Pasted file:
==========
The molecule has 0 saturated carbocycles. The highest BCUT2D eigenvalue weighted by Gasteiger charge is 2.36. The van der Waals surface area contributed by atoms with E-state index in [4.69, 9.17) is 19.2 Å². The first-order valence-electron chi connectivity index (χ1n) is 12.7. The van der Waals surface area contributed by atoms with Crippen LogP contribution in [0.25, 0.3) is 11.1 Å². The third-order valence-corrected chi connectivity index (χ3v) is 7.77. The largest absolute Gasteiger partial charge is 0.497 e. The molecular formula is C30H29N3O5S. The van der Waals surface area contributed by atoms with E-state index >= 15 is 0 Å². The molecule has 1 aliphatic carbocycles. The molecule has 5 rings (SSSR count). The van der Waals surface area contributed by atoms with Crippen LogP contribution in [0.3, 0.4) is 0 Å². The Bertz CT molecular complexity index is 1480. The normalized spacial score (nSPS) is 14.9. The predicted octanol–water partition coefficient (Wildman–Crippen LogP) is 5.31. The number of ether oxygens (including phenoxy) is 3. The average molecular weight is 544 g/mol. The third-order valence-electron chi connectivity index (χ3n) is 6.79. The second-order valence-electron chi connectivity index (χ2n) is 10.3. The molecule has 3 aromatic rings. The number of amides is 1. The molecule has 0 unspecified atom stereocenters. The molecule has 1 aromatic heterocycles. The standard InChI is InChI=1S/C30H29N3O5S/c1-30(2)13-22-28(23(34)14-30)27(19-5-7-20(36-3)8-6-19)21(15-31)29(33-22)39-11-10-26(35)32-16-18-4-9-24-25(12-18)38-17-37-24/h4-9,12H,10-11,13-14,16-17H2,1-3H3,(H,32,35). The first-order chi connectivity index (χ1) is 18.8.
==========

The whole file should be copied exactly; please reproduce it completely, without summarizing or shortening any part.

The molecule has 0 saturated carbocycles. The highest BCUT2D eigenvalue weighted by Gasteiger charge is 2.36. The van der Waals surface area contributed by atoms with E-state index in [4.69, 9.17) is 19.2 Å². The first-order valence-electron chi connectivity index (χ1n) is 12.7. The van der Waals surface area contributed by atoms with Crippen LogP contribution in [0.25, 0.3) is 11.1 Å². The third-order valence-corrected chi connectivity index (χ3v) is 7.77. The largest absolute Gasteiger partial charge is 0.497 e. The molecular formula is C30H29N3O5S. The van der Waals surface area contributed by atoms with E-state index >= 15 is 0 Å². The molecule has 1 aliphatic carbocycles. The molecule has 5 rings (SSSR count). The van der Waals surface area contributed by atoms with Crippen LogP contribution in [0.3, 0.4) is 0 Å². The Bertz CT molecular complexity index is 1480. The normalized spacial score (nSPS) is 14.9. The predicted octanol–water partition coefficient (Wildman–Crippen LogP) is 5.31. The number of ether oxygens (including phenoxy) is 3. The average molecular weight is 544 g/mol. The third-order valence-electron chi connectivity index (χ3n) is 6.79. The second-order valence-electron chi connectivity index (χ2n) is 10.3. The molecule has 3 aromatic rings. The number of amides is 1. The molecule has 0 unspecified atom stereocenters. The molecule has 1 aromatic heterocycles. The standard InChI is InChI=1S/C30H29N3O5S/c1-30(2)13-22-28(23(34)14-30)27(19-5-7-20(36-3)8-6-19)21(15-31)29(33-22)39-11-10-26(35)32-16-18-4-9-24-25(12-18)38-17-37-24/h4-9,12H,10-11,13-14,16-17H2,1-3H3,(H,32,35). The first-order chi connectivity index (χ1) is 18.8.